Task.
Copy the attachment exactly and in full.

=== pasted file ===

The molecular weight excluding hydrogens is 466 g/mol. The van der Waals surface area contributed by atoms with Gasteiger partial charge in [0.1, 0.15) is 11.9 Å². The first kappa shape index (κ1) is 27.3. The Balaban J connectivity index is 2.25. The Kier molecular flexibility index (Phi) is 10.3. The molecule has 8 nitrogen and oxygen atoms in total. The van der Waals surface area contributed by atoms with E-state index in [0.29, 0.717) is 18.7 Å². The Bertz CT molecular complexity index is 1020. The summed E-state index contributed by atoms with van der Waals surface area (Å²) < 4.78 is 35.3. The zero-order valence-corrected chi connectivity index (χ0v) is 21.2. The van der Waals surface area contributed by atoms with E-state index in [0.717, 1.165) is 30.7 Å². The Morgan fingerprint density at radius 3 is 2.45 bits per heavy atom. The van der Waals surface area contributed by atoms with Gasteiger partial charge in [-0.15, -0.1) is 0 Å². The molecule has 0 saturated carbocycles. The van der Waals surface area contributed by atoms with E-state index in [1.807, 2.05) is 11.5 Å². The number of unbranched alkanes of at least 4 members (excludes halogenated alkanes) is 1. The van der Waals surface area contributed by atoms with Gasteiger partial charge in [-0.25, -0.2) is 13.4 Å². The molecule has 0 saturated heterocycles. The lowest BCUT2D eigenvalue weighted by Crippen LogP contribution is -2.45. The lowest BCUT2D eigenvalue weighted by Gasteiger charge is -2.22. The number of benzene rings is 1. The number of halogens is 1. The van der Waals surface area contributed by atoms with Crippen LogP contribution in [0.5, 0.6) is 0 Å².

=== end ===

The molecular weight excluding hydrogens is 466 g/mol. The van der Waals surface area contributed by atoms with Gasteiger partial charge in [0.1, 0.15) is 11.9 Å². The first kappa shape index (κ1) is 27.3. The Balaban J connectivity index is 2.25. The Kier molecular flexibility index (Phi) is 10.3. The molecule has 8 nitrogen and oxygen atoms in total. The van der Waals surface area contributed by atoms with E-state index in [0.29, 0.717) is 18.7 Å². The Bertz CT molecular complexity index is 1020. The summed E-state index contributed by atoms with van der Waals surface area (Å²) < 4.78 is 35.3. The zero-order valence-corrected chi connectivity index (χ0v) is 21.2. The van der Waals surface area contributed by atoms with E-state index in [0.717, 1.165) is 30.7 Å². The Morgan fingerprint density at radius 3 is 2.45 bits per heavy atom. The van der Waals surface area contributed by atoms with Gasteiger partial charge in [-0.15, -0.1) is 0 Å². The molecule has 0 saturated carbocycles. The van der Waals surface area contributed by atoms with E-state index in [1.807, 2.05) is 11.5 Å². The number of unbranched alkanes of at least 4 members (excludes halogenated alkanes) is 1. The van der Waals surface area contributed by atoms with Gasteiger partial charge in [-0.25, -0.2) is 13.4 Å². The molecule has 0 saturated heterocycles. The lowest BCUT2D eigenvalue weighted by Crippen LogP contribution is -2.45. The lowest BCUT2D eigenvalue weighted by Gasteiger charge is -2.22. The number of benzene rings is 1. The number of halogens is 1. The van der Waals surface area contributed by atoms with Crippen LogP contribution in [0.5, 0.6) is 0 Å².